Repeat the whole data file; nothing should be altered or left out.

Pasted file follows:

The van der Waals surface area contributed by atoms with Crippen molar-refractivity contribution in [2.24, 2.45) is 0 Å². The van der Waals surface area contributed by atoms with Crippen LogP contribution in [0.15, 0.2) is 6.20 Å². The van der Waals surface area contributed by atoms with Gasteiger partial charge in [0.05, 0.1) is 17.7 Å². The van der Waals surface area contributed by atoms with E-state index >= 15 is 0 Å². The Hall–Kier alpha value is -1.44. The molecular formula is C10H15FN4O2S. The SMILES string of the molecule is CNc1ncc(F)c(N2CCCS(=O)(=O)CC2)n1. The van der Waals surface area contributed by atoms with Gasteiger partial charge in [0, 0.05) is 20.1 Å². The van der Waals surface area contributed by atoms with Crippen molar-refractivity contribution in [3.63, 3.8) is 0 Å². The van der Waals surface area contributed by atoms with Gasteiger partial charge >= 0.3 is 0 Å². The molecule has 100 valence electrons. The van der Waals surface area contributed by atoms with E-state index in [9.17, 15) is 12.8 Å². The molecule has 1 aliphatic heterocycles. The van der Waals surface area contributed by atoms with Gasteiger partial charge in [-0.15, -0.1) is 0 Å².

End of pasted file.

The van der Waals surface area contributed by atoms with Crippen molar-refractivity contribution in [2.24, 2.45) is 0 Å². The van der Waals surface area contributed by atoms with Crippen LogP contribution in [0.15, 0.2) is 6.20 Å². The van der Waals surface area contributed by atoms with Gasteiger partial charge in [0.05, 0.1) is 17.7 Å². The van der Waals surface area contributed by atoms with E-state index >= 15 is 0 Å². The Hall–Kier alpha value is -1.44. The molecular formula is C10H15FN4O2S. The SMILES string of the molecule is CNc1ncc(F)c(N2CCCS(=O)(=O)CC2)n1. The van der Waals surface area contributed by atoms with Gasteiger partial charge in [0, 0.05) is 20.1 Å². The van der Waals surface area contributed by atoms with Crippen molar-refractivity contribution in [3.63, 3.8) is 0 Å². The van der Waals surface area contributed by atoms with Gasteiger partial charge >= 0.3 is 0 Å². The molecule has 100 valence electrons. The van der Waals surface area contributed by atoms with E-state index in [9.17, 15) is 12.8 Å². The molecule has 1 aliphatic heterocycles. The van der Waals surface area contributed by atoms with Gasteiger partial charge in [-0.15, -0.1) is 0 Å².